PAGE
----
Niki Terpstra and Philippe Gilbert complete one-two for Quick-Step Floors in Le Samyn

Mid-week Belgian race Le Samyn sees Quick-Step Floors create a decisive split in the peloton, and ultimately occupy the top two steps on the podium

Niki Terpstra wins Le Samyn 2018. Photo: Luc Claessen/Tim De Waele/Getty Images
(Image credit: Luc Claessen/Tim De Waele/Getty Images)

Niki Terpstra and Philippe Gilbert put in a dominant performance with their Quick-Step Floors team in Le Samyn in Belgium on Tuesday to place first and second.

The pair had been part of a decisive break in the peloton caused by an acceleration of pace injected by the Quick-Step Floors team. Damien Gaudin (Direct Energie) came in for third place.

It's Terpstra's first victory for two years and a sign that the 2014 Paris-Roubaix winner could be back on top form for the forthcoming Classics.

Having come away from the weekend's Omloop Het Nieuwsblad and Kuurne-Brussels-Kuurne empty-handed, Quick-Step Floors evidently decided to make amends by stamping their authority on the mid-week race, which features sections of cobbled roads.

>>> Cobbled Classics: Latest news, reports and race info

The early part of the 200-kilometre race was led by a seven-rider escape group, which included Gaudin. Behind them, Quick-Step Floors were leading the peloton in the windy, freezing conditions, ultimately causing a split in the bunch.

The Quick-Step Floors-led group of 10 riders managed to make the junction with the front group of seven to make a new leading unit of 17.

They worked well together to open up a gap over the chasing peloton, and by the half-way point of the race the gap was creeping up towards a minute.

Four laps of a 25km loop made up the second half of the race, each lap containing sectors of cobbles and short climbs.

A furious game of cat-and-mouse was set up between the leaders and the bunch, but try as they might, the peloton could not make any in-roads into catching the escapees.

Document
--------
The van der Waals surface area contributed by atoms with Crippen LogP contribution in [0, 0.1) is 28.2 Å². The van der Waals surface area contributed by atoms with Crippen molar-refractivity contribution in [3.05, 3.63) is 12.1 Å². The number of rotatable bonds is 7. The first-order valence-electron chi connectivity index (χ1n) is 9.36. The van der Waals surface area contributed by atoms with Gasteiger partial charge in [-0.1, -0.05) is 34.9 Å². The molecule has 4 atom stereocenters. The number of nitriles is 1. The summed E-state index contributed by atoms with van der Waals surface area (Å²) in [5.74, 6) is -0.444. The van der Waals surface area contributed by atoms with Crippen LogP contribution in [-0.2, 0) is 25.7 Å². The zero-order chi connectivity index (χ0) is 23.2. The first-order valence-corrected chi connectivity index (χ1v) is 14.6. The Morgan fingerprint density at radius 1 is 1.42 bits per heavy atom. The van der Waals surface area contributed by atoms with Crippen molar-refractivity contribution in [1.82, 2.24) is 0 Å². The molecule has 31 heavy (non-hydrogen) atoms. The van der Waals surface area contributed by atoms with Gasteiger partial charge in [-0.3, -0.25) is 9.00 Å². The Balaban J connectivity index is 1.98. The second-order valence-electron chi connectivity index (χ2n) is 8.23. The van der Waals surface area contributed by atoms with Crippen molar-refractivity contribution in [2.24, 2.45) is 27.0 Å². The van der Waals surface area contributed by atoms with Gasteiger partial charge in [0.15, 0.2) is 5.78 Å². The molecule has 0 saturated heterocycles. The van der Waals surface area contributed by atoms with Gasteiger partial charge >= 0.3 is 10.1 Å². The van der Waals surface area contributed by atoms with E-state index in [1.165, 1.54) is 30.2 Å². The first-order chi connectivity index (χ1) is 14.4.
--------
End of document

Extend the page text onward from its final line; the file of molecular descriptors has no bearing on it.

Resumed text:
Heading into the final 60, there were just five riders left in the lead: Gilbert, Gaudin, Terpstra, Tosh Van der Sande (Lotto-Soudal) and Alex Kirsch (WB Aqua Protect).

There was a momentary wobble for Terpstra, who required a bike change, but he managed to chase back into the lead quintet.

Heading into the final 25km lap, Van der Sande and Kirsch found the pace too hot, and they were dropped – leaving just Terpstra, Gilbert and Gaudin. It soon became clear that the peloton had lost its impetus, and the win would be contested from this small group, and with Gaudin at a distinct disadvantage.

>>> Five things we learned from Omloop Het Nieuwsblad and Kuurne-Brussels-Kuurne

Gilbert attacked first, forcing Gaudin to chase with Terpstra sat on his wheel. Then Terpstra attacked – in what would be the decisive move.

Terpstra slipped into time trial mode, and opened up a gap over the tiring Gaudin – who let us not forget had been part of the day's initial escape – with Gilbert sat on his back wheel.

Unsurprisingly, Gilbert then dropped Gaudin in the final 3km, setting up a Quick-Step one-two that will please the home fans left disappointed after the opening weekend.

Earlier, Janneke Ensing (Alé Cipollini) had won the women's edition of Le Samyn. She finished ahead of Flootje Mackaij (Team Sunweb) and Lauren Kitchen (FDJ) at the end of the 103-kilometre event.


Le Samyn 2018, 200km

1. Niki Terpstra (Ned) Quick-Step Floors

2. Philippe Gilbert (Bel) Quick-Step Floors

3. Damien Gaudin (Fra) Direct Energie

4. Adrien Petit (Fra) Direct Energie

5. Gediminas Bagdonas (Ltu) Ag2r La Mondiale

6. Alex Kirsch (Lux) WB Aqua Protect Veranclassic

7. Benoit Jarrier (Fra) Fortuneo-Samsic

8. Nico Denz (Ger) Ag2r La Mondiale

9. Frederik Backaert (Bel) Wanty-Groupe Gobert

10. Alexandre Pichot (Fra) Direct Energie

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Nigel Wynn
Former Associate Editor

Nigel Wynn worked as associate editor on, he worked almost single-handedly on the Cycling Weekly website in its early days. His passion for cycling, his writing and his creativity, as well as his hard work and dedication, were the original driving force behind the website’s success. Without him, would certainly not exist on the size and scale that it enjoys today. Nigel sadly passed away, following a brave battle with a cancer-related illness, in 2018. He was a highly valued colleague, and more importantly, n exceptional person to work with - his presence is sorely missed.